Starring: H.B. Warner, Walter Bryon, Bette Davis, Natalie Moorhead, William B. Davidson, Crauford Kent, Halliwell Hobbes, Murray Kinnell, Charles K. Gerrard, Oscar Apfel, Frank Atkinson, Frank Rice
Directed by: Roy William Neill
Released by: Columbia
Runtime: 64 minutes
Release date: January 29th, 1932


The Menace is from Columbia, which means it’s currently owned by Sony. The only version of the film publicly available is kindly being shared on YouTube.

My best guess on the source of that rip is that it came from a VHS tape that someone had stored in a bucket full of magnets.

Proof That It’s Pre-Code

  • The protagonist’s stepmother murders his father. Now his sneaky plan of revenge includes marrying his own stepmother and then murdering her lover. Meanwhile, Dr. Freud was unavailable for comment.

The Menace: We Have this Licked

A quick forward on this review: as much as we like to pretend the prints we catch these movies in don’t affect our perceptions, watching The Menace is a staring at a Rorschach Test. Every character’s face is blown out to pale white halos, and the print hisses like it’s trapped in a terrarium. So, I retain the right to reevaluate this one if a better print ever arrives.

That being said, I’m not optimistic! The Menace is a convoluted revenge picture, one filled with a minefield of obvious ploys and motives, seemingly resolved more from sheer lazy chance than any action on our hero’s part. The romance is perfunctory, the exposition clunky, and the gambits all too obvious.

But, back to convoluted. Let’s start there.

Sailing back to England with a new face, Ronald AKA “Crockett” has a new face thanks to a plastic surgeon. His mission? To clear himself of his murder conviction. His wicked stepmother and her scheming lover and his brother had set Ronald up and themselves up for a huge payday. However their freeloading ways have sent them desperate for money, which Ronald, oil wealth in hand, is all too happy to use as a cleaver to separate and destroy the trio.

While he’s doing this, Inspector Tracey suspects Crockett’s true identity and lurks about disguised as a repo man casing the estate. Peggy, Ronald’s ex, and Phillips the butler, also threaten to disrupt Ronald’s plans. Kinnell, another repo man, also hangs around to execute some pratfalls. It feels like there were even more characters slipping in and out, but with the current print I may have just accidentally added one or two without realizing it.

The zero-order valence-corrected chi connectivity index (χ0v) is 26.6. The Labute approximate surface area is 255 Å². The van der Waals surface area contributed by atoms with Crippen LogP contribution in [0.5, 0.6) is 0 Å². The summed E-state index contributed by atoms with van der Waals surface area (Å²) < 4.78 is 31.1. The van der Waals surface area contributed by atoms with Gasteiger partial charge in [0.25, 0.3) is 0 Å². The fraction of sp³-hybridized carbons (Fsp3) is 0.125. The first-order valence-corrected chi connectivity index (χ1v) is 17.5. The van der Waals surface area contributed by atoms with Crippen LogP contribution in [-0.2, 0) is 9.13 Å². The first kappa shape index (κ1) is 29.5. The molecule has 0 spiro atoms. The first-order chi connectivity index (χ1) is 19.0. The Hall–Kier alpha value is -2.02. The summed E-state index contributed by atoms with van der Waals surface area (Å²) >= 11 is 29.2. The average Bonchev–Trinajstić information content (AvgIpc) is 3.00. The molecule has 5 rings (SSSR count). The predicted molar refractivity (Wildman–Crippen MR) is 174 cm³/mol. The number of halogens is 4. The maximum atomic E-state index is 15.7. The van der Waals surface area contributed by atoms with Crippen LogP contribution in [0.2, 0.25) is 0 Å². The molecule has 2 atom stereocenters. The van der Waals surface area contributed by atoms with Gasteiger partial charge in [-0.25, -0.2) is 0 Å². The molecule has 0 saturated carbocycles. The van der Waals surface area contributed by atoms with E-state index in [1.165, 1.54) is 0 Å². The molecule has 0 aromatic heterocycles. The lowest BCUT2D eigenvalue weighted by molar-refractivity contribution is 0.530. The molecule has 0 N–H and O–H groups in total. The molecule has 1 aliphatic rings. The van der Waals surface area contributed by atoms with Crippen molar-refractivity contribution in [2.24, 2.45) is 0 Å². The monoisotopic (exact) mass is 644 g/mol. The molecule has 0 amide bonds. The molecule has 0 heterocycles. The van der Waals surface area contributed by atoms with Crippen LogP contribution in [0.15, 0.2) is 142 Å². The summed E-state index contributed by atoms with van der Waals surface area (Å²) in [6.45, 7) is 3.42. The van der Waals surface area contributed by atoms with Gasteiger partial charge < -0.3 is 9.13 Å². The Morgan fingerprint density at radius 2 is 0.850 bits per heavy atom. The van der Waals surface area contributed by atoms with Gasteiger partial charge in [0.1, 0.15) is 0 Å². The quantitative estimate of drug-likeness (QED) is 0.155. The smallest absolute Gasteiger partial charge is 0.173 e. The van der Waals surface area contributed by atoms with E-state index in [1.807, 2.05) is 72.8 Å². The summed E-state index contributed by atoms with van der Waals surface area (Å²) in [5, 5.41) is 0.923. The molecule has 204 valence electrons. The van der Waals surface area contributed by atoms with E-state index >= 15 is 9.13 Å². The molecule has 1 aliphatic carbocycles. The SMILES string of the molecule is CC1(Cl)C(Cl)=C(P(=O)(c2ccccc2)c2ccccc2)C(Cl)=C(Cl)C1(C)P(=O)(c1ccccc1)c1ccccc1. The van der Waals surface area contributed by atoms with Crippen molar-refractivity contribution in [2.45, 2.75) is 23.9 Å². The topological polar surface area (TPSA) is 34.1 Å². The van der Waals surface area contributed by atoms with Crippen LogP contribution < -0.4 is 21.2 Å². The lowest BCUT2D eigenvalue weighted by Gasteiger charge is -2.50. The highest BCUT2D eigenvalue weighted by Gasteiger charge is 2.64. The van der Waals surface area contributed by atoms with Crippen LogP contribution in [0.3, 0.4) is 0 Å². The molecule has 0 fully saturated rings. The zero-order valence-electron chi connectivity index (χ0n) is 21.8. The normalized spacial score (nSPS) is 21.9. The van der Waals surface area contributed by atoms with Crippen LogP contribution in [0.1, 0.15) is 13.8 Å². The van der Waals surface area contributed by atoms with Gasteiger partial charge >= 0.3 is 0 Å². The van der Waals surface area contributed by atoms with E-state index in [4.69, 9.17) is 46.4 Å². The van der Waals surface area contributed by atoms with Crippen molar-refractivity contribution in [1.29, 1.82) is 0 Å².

Ronald’s plan works with almost surprising ease, despite his libido getting the better of him. A late film Halloween Party pulls in another murder and almost threatens to make the movie entertaining until about a half dozen double crosses and relocated necklaces kill the momentum. The murky print almost makes a few of the film’s lurking scenes, including ones set in a ‘museum’ filled with a coffin and looming shadowed statues, interesting, but they’re underwhelmed by the lackadaisical tension Byron brings to the lead role; Ronald is fighting for his name and dignity with about as much effort as someone picking their selections off the Burger King menu.

Most modern viewers of The Menace seek it out to see Bette Davis doing some of her earliest work before her big break in The Man Who Played God (and her subsequent bigger break in Of Human Bondage). Davis is fine, I suppose, in a role that doesn’t require much more than carrying some books and staring dreamily into Walter Byron’s eyes. It’s very funny to see her in the kind of role Joan Bennett or Loretta Young would have played at this time, completely thankless and almost an afterthought. Davis had nowhere to go but up.

Trivia, Miscellany & Links

  • Real fun is doing research and remembering this movie was released in early 1932 shortly before another movie that was, in some places, also called The Menace came out. That movie is more commonly referred to nowadays as Scarface.
  • Based on The Feathered Serpent by Edgar Wallace. The title was changed for the film version to make it sound less like a monster movie. That feathered serpent, ‘seen’ in The Menace as a large statue of vengeance, is likely referencing Quetzalcoatl.
  • The Menace was shot in only 8 days.

Audiences at the Beacon are successfully resisting the efforts of a picture called “The Menace” to bludgeon them into a state of nervous prostration. Based on Edgar Wallace’s “The Feathered Serpent,” it toys with a routine assortment of shadows and murderous symbols, showing to what extremes a young man will go to catch the murderers of his father. The imaginative adaptation and sorrowful dialogue are probably to blame for the shortcomings of this film, for the situation has elements of suspense.

What is Pre-Code?

The Divorcee (1930) Norma Shearer pre-code hollywood

Click to learn more about pre-Code Hollywood, 1930-4, when movies were sexy, smart and sophisticated.

Index of Film Reviews

Browse all of the movie reviews on the site as well as schedules and pages that detail the world of pre-Code.

Explore the Pre-Code Era

Dig through the pre-Code era through its highlights, its biggest hits, its essential films, and more.


Danny is a writer who lives with his lovely wife, adorable children, and geriatric yet yappy dog. He blogs at pre-code.com, a website dedicated to Hollywood films from 1930 to 1934, and can be found on Twitter @PreCodeDotCom.

1 Comment

Miss Maudie · April 3, 2024 at 9:15 am

You’re back!

Pre-Code.com was first classic film blog I ever read, and it introduced me to treasures like Christina Rice, MovieDiva and Shadows & Satin. Like the dvd extras and commentary tracks on the second and third volumes of the Forbidden Hollywood series, your writing opened up a whole new world of sizzle, scandal, and Depression-era social consciousness for me.

Thanks, brother. And welcome back!

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